The Taliban, who banned the internet the first time they controlled Afghanistan, have turned social media into a powerful tool to tame opposition and broadcast their messages.
Written by Paul Mozur and Zia ur-Rehman
In one video, a Taliban official reassured female health workers that they could keep their jobs. In another, militants told Sikhs, a minority religious group, that they were free and protected. Still others suggested a new lawfulness in Kabul, Afghanistan, with Talib fighters holding looters and thieves at gunpoint.
The Taliban, who banned the internet the first time they controlled Afghanistan, have turned social media into a powerful tool to tame opposition and broadcast their messages. Now firmly in control of the country, they are using thousands of Twitter accounts — some official and others anonymous — to placate Afghanistan’s terrified but increasingly tech-savvy urban base.
The images of peace and stability projected by the Taliban contrast sharply with the scenes broadcast around the world of the chaotic US evacuation from the Kabul airport or footage of protesters being beaten and shot at. They demonstrate the digital powers the militants have honed over years of insurgency, offering a glimpse of how the Taliban could use those tools to rule Afghanistan, even as they cling to their fundamentalist religious tenets and violent proclivities.
Afghan social media may be a poor indicator of public sentiment. Many of the Taliban’s critics and supporters of the US-backed government have gone underground. But already, with a social media campaign in recent weeks that may have helped encourage Afghan security forces to put down their weapons, the Taliban have shown that they can effectively sell their message.
“They recognized that to win the war, it had to be done through narratives and stories,” said Thomas Johnson, a professor at the Naval Postgraduate School in Monterey, California. “In urban areas, all Afghans have smartphones, and I think it’s going to be very useful. They’re going to use social media to tell the Afghan people what they need to do.”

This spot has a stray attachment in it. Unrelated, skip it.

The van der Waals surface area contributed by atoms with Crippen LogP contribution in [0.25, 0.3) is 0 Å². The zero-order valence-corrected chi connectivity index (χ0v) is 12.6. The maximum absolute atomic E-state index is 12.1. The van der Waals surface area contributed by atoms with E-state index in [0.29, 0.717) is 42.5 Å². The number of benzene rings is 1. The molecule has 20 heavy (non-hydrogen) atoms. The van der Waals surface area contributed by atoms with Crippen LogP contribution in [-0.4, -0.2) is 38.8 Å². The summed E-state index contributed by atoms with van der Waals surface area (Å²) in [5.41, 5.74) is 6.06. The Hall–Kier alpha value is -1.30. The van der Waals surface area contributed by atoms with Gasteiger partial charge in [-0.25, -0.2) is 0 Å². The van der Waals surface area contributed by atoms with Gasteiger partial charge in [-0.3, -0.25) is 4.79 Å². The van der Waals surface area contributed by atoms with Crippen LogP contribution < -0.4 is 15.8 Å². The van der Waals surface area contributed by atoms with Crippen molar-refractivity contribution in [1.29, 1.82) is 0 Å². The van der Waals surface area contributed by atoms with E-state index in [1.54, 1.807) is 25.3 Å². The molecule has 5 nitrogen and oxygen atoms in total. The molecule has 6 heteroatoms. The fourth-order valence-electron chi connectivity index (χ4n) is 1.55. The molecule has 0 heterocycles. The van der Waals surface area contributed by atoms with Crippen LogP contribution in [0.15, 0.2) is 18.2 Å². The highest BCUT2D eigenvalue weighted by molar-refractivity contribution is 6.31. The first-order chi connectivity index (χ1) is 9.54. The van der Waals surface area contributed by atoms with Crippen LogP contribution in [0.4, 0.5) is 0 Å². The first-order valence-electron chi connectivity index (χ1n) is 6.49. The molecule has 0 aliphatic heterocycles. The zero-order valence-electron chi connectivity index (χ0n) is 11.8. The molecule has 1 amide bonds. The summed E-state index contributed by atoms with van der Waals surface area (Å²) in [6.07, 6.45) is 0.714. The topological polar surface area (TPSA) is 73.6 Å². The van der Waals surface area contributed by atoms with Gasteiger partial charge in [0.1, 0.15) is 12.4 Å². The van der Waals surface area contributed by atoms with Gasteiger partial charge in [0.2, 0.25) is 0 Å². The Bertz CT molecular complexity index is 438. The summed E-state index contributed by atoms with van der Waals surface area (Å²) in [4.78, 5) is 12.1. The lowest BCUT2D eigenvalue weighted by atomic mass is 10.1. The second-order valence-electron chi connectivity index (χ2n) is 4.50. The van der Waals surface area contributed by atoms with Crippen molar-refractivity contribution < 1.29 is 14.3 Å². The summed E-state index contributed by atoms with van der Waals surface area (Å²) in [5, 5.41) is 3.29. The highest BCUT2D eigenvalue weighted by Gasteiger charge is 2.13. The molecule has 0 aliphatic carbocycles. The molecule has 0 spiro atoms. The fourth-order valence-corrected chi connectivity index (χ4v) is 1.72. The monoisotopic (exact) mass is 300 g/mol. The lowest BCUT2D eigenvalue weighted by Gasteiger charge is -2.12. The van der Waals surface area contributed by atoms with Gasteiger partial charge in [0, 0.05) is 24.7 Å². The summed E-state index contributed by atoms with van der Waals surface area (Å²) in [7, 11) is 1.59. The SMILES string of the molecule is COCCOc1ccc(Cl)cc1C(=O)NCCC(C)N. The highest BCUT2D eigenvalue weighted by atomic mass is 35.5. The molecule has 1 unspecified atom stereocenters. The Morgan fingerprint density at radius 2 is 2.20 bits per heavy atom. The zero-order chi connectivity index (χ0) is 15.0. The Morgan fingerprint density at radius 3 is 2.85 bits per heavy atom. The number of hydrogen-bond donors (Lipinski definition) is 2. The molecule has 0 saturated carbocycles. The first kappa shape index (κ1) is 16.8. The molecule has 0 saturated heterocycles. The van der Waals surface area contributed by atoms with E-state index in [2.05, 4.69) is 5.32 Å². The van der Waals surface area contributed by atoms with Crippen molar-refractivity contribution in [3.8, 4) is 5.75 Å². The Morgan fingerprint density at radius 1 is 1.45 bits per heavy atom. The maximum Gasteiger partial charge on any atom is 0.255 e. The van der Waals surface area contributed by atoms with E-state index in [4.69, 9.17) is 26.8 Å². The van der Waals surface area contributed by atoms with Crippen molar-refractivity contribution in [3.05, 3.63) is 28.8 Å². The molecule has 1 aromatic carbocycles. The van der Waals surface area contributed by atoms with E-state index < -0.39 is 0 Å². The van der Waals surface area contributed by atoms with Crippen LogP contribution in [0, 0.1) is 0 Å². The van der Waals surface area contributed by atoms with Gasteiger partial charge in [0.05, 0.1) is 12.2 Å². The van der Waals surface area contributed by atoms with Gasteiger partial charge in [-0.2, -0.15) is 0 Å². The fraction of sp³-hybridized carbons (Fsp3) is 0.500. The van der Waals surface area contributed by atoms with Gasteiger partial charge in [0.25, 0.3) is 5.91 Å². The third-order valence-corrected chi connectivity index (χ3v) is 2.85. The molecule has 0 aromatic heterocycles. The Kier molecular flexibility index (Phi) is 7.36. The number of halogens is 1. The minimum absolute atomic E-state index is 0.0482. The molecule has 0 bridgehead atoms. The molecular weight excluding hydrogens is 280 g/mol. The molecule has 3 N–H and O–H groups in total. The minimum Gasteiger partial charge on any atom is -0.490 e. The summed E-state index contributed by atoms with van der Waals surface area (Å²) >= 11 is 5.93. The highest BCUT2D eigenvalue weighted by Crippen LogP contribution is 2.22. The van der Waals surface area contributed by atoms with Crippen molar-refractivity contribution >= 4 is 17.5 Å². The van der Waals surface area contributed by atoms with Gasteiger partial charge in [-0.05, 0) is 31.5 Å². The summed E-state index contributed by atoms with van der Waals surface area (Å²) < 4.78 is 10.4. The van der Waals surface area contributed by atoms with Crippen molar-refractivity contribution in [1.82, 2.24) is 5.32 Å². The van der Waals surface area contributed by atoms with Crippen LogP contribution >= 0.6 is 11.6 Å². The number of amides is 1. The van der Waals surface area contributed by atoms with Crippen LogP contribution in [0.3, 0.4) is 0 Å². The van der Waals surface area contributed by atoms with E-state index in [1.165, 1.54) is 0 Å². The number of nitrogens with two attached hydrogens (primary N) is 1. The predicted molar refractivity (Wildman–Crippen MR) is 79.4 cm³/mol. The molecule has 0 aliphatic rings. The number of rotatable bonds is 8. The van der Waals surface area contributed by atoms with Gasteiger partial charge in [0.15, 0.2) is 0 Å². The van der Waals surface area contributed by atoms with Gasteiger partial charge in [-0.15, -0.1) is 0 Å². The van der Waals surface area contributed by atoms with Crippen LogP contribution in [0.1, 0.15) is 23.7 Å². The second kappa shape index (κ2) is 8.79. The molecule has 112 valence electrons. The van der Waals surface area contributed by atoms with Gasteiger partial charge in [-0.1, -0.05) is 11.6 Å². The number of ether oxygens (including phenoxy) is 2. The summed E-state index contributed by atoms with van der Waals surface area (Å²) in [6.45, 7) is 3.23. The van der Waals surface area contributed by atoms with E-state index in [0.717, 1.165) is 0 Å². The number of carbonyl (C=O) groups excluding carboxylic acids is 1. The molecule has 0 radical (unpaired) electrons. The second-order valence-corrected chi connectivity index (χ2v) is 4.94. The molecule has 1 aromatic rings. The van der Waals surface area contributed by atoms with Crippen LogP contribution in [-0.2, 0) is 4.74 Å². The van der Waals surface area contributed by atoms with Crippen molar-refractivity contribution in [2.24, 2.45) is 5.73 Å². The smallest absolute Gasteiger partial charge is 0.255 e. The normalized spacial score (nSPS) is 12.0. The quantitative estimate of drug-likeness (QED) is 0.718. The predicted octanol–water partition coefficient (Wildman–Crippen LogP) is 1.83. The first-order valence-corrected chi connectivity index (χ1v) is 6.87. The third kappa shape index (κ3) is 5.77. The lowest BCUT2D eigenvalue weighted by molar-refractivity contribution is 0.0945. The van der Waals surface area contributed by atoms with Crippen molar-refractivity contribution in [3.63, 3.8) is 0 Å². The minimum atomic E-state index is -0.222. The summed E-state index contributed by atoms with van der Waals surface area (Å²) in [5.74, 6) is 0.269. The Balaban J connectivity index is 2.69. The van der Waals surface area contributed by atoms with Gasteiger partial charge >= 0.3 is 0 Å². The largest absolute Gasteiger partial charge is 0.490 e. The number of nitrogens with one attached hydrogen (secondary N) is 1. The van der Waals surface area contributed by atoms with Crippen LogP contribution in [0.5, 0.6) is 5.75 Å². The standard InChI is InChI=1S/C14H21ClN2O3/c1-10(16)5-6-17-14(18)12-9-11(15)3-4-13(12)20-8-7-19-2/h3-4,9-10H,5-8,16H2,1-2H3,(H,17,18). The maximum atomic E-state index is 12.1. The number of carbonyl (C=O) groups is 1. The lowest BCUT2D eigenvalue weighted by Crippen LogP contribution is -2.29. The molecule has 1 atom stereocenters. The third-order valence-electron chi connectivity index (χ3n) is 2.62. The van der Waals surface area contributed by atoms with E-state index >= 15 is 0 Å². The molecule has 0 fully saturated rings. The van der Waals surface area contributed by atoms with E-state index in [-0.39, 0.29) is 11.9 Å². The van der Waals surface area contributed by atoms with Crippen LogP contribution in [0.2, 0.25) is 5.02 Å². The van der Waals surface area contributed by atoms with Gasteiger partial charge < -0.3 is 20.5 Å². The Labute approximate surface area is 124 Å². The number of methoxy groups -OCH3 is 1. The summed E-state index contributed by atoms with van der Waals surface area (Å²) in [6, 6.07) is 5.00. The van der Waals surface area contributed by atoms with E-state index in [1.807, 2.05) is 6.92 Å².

Online, the Taliban will now be targeted by some of the same tactics they used to cement their power, just as movements like the Arab Spring and others used social media to organize and rally. Afghanistan’s new communications tethers with the rest of the world will help the Taliban’s opponents expose any atrocities and drum up support for the resistance. Already, hashtags like #DonotChangeNationalFlag are spreading, with some combination of internal and external support.
The Taliban have responded to such calls — and to reports of crackdowns and reprisal killings by the victorious militants — with messages stressing a desire for peace and unity. The Taliban portray Americans and other foreigners as the primary cause of years of conflict — an idea that they have emphasized by using the startling images this week from the Kabul airport.
As shots of desperate refugees clinging to planes circulated, one of the best-known pro-Taliban influencers, Qari Saeed Khosty, struck a tone of doleful sympathy.
“I cried hard to see your situation. You, the friends of the occupation, we have similarly cried for you for 20 years. We told you that Tommy Ghani will never be loyal to you,” he wrote in a Twitter post, using slang for a person who adopts Western styles and customs to refer to Ashraf Ghani, the Afghan president who fled this week. “We have forgiven you, I swear to Allah. We are not for this situation. Please come back to your homes.”
Still, the Taliban — a group known during its 1996-2001 rule for public executions, sometimes by stoning — have largely kept their messages upbeat. Taliban citizen journalists ply the streets of newly captured cities with blue-capped microphones, offering videos of bland endorsement from residents.
“The Taliban don’t need to post content to remind the population they are brutal,” said Benjamin Jensen, a fellow at the Atlantic Council. “The population knows that. What they needed were images that showed they could govern and integrate the country.”
The Taliban have been able to post much of what they want online. Even as blocks on major social media platforms like Facebook and YouTube persist, dozens of new accounts have sprung up. The militants’ efforts have focused on Twitter, where the Taliban are not directly banned.
Some Taliban opponents have issued rallying cries. By contrast, others have fallen silent and scrubbed their accounts of material that could put them in danger. A female soccer player this week warned her former teammates to take photos down. Facebook and Twitter have said they would take steps to shield accounts.